By the time Leikia Reynolds was 12 years old, her life was heading down the wrong path. Her grandparents took her in when she was 11 months old. She didn’t know her mother, and her father was serving a 16-year prison sentence.
Her grandmother, Dorothy Reynolds, saw the warning signs.
“She was getting into fights. She saw other kids with parents, and she felt left out. She called me ‘Mama’ and my husband ‘Daddy,’ ” she recalls. “She didn’t feel good about herself. She was failing in math … she didn’t have good grades.”
Looking back, Reynolds agrees. “I’d just be outside every day until 12 [at night]. I’d be outside playing and being rough.”
Her grandmother saw an ad for Big Brothers Big Sisters on TV and knew she had to do something. “Leikia needed somebody in her life who was younger. … I’m kind of sickly, and I couldn’t get out with her a lot to take her places,” she says. “I saw a need for her to have a Big Sister to show her a better life.”
Several organizations like Big Brothers Big Sisters offer mentoring programs. Through this organization, mentors are asked to sign up for two years and spend time with their “little” twice a month. The goal is to spend time, not money, with your mentee. It can be as simple as playing a board game or sharing a pizza.
“It’s the most valuable experience that you could ever give someone, and you could ever give yourself. A lot of people think it’s extremely time consuming, but it’s not,” says Nicole Marchand, a Big Sister in Atlanta. “It’s a small price to pay for a huge impact you can make on a young person.”
Reynolds was matched with Nicole Marchand, a chief assistant district attorney in Atlanta, six years ago. Marchand learned early on the importance of giving back by watching her mother mentor co-workers and other women at their church. After graduating from law school, Marchand was ready to do the same for Reynolds.
Marchand spent time with her twice a month and talked to her about making better choices.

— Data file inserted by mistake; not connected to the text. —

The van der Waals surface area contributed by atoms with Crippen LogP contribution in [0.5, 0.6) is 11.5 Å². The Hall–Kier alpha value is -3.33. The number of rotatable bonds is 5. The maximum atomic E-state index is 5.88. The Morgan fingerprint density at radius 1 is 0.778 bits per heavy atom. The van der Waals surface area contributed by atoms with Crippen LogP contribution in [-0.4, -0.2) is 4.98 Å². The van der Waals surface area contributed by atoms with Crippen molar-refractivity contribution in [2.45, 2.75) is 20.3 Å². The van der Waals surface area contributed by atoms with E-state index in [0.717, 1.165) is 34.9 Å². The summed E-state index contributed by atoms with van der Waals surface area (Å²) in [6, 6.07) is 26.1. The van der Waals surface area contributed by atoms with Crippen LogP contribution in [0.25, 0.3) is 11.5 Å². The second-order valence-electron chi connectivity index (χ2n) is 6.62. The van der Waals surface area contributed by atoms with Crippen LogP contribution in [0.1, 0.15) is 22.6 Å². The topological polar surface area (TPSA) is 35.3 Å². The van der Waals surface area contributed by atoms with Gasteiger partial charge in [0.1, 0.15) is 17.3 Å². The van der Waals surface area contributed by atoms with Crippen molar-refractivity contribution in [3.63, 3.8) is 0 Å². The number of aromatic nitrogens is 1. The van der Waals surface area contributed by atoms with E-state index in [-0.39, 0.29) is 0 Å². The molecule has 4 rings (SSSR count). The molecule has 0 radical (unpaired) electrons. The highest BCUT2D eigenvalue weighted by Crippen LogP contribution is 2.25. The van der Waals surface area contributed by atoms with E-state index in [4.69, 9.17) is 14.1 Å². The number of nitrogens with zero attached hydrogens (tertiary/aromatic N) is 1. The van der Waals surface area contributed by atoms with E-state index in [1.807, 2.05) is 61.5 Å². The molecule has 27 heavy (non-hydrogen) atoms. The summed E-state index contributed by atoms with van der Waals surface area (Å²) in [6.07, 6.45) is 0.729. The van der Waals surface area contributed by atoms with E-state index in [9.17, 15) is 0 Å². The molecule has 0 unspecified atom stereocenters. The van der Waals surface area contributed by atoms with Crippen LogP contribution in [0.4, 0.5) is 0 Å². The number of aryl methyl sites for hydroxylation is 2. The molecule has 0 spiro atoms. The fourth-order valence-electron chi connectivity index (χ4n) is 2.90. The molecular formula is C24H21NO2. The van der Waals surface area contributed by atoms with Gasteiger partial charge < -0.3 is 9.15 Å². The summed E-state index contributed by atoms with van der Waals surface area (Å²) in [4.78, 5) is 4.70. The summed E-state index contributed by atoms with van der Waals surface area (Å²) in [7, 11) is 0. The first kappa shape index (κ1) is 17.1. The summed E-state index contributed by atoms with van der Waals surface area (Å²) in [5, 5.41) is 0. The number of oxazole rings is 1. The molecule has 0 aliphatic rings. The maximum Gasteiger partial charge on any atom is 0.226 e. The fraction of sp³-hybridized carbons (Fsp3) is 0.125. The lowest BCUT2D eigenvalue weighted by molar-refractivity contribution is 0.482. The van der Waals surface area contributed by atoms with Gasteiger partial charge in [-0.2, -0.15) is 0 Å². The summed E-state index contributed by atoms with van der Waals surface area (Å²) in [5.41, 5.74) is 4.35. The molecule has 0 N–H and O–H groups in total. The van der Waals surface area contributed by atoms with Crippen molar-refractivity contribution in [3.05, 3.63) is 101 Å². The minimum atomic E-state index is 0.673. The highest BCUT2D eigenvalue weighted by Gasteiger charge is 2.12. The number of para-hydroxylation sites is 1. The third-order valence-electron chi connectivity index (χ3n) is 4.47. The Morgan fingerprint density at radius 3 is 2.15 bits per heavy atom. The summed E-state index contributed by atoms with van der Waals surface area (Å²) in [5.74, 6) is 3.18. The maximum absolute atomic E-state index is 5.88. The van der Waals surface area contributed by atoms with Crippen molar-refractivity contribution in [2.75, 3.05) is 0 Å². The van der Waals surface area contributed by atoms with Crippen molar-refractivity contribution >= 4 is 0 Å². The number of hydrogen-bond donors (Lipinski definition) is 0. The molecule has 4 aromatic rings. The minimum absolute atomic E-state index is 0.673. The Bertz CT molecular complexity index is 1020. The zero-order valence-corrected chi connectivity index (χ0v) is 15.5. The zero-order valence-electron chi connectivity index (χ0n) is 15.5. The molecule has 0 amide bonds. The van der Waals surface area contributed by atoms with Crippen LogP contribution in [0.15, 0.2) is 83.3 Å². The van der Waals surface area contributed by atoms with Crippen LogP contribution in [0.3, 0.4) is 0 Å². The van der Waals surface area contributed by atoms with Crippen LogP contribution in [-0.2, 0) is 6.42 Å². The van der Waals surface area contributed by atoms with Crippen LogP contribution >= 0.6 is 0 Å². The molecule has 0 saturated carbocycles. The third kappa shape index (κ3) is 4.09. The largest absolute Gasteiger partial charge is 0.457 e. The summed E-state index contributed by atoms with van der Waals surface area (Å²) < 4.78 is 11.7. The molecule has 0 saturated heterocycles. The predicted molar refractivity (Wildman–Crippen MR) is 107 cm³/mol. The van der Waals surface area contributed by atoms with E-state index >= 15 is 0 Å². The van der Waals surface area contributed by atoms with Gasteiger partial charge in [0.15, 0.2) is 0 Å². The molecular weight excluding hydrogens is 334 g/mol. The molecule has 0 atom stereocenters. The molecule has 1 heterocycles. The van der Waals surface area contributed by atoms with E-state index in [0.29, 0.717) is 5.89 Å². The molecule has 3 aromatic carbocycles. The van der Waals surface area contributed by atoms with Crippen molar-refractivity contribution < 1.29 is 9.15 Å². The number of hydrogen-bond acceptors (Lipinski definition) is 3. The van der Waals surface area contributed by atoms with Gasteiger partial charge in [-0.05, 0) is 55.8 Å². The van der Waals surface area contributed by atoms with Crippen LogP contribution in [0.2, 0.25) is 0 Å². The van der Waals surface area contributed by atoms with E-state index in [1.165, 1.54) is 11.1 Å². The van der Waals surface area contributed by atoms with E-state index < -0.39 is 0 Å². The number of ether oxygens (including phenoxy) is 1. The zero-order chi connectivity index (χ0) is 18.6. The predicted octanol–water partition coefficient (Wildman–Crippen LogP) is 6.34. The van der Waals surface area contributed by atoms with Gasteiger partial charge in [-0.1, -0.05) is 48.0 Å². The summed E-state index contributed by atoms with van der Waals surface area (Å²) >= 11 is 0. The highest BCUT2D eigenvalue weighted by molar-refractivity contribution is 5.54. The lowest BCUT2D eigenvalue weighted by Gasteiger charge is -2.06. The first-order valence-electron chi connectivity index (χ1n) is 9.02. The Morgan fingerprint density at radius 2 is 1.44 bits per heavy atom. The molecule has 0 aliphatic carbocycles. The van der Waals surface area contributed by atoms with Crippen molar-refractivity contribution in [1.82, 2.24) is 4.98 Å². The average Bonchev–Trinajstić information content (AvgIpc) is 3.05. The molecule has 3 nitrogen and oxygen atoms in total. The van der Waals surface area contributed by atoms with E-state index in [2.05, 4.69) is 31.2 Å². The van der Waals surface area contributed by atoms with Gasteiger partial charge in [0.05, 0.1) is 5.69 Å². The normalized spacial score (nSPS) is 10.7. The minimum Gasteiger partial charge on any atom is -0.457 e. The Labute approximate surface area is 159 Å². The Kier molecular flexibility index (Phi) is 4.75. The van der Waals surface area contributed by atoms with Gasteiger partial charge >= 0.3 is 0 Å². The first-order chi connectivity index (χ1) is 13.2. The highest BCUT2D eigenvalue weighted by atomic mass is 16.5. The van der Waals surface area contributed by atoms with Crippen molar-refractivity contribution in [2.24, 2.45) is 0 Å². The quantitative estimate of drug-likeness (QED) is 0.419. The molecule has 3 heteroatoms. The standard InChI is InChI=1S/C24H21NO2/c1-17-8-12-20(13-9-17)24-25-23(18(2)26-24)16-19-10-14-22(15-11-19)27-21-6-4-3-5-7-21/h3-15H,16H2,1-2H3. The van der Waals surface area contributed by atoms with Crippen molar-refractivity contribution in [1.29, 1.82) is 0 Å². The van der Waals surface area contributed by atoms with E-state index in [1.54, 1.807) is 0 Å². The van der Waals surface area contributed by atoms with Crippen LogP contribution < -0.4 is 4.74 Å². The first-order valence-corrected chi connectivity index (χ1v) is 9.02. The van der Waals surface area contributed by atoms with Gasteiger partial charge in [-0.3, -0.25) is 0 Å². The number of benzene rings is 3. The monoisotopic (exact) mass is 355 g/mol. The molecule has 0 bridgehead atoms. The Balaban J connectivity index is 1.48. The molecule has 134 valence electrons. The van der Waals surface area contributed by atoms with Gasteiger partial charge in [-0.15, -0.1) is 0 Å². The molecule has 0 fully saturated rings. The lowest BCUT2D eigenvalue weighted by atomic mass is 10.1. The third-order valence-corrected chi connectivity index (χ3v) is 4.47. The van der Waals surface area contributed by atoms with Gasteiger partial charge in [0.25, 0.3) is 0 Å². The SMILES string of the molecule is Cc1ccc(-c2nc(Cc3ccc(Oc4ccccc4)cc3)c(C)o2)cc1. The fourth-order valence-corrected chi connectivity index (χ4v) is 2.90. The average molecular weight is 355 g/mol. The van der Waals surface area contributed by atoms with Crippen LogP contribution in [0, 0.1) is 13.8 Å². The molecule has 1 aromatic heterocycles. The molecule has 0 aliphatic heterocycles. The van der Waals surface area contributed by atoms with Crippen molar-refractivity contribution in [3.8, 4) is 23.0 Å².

“When you’re in an environment where that’s what you see, you don’t know you’re doing anything wrong. Leikia was reacting and behaving based on her surroundings,” Marchand says. “I tried to give her a different perspective by letting her see the big picture. She was doing things and not evaluating what she did. … I would make her answer some tough questions and give her some alternatives.”
Reynolds quickly learned to walk away from fights. “When I begin getting into it with people or females, I’ll call Nicole and we’ll start talking about it. She’ll say ignore it. Don’t worry about it. Don’t listen to it … don’t be feeding into that kind of stuff,” she says.
Marchand also helped Reynolds turn her grades around. She sat down with her early on to work through math problems, and she encouraged her to get tutoring and get involved in activities at school.
“I was headed down the wrong path,” Reynolds says. “She helped me focus on the important things in life. … I need to focus on school. At the end of the day, all I have is school to fall back on to take care of myself.”
Along with finding time to impart knowledge, Marchand tried to expose Reynolds to things she otherwise wouldn’t have been exposed to. She took her to her first concert, to sporting events and even to Disney World. In 2009, when Marchand was an Atlanta Falcons cheerleader, she also encouraged Leikia to get involved in the Falcons Junior Cheerleader Program.
“It was fun to look across the field and see her,” Marchand says. “I would tell all the girls on my team, ‘That’s my mentee right there! That’s Leikia!’ … It was very special for me.”
But more importantly, Marchand wanted to create a special bond.
“She’s more than a Big Sister. She’s like my friend, my mom, everything,” Reynolds says. “I feel like if I was to start doing the wrong thing, I could call on her. Or she would probably call me first to get me back on track.”
Now a junior at Tech High School, Reynolds has brought her grades up, she goes to tutorial to get help with biology, and she’s the point guard on the basketball team.
“She’s a very energetic young lady. She’s a diligent worker on and off the court,” says Brian Jones, her basketball coach and physical education teacher. “I can tell there’s a sense of accountability as it relates to her Big Sister. … She has somebody that she’s looking up to that she respects very much.”
Reynolds sees how far she’s come and has watched other teens get pregnant, drop out of school, get into fights and even spend time in jail. She knows her life could have gone in a similar direction if she hadn’t met Marchand.
“I’d probably be at Crim [an alternative school] and just probably doing bad things, being ghetto and getting into a lot of fights all the time,” she says.
Instead, Reynolds has dreams of going to college and becoming a forensic pathologist. She’s been on college tours with Marchand and with CREW Teens, a college and career readiness program.
If she continues on this path, Reynolds will not only be the first in her family to go to college, but the first to graduate high school.
“I have big dreams for myself,” Reynolds says. “If my grandma took care of me for so long, it’s time for me to return the favor. And since my dad is incarcerated, when he comes out, he’ll see that I’ll be the first in our family to go to college. And that I’m really doing something with my life.”
By Natalie Angley, CNN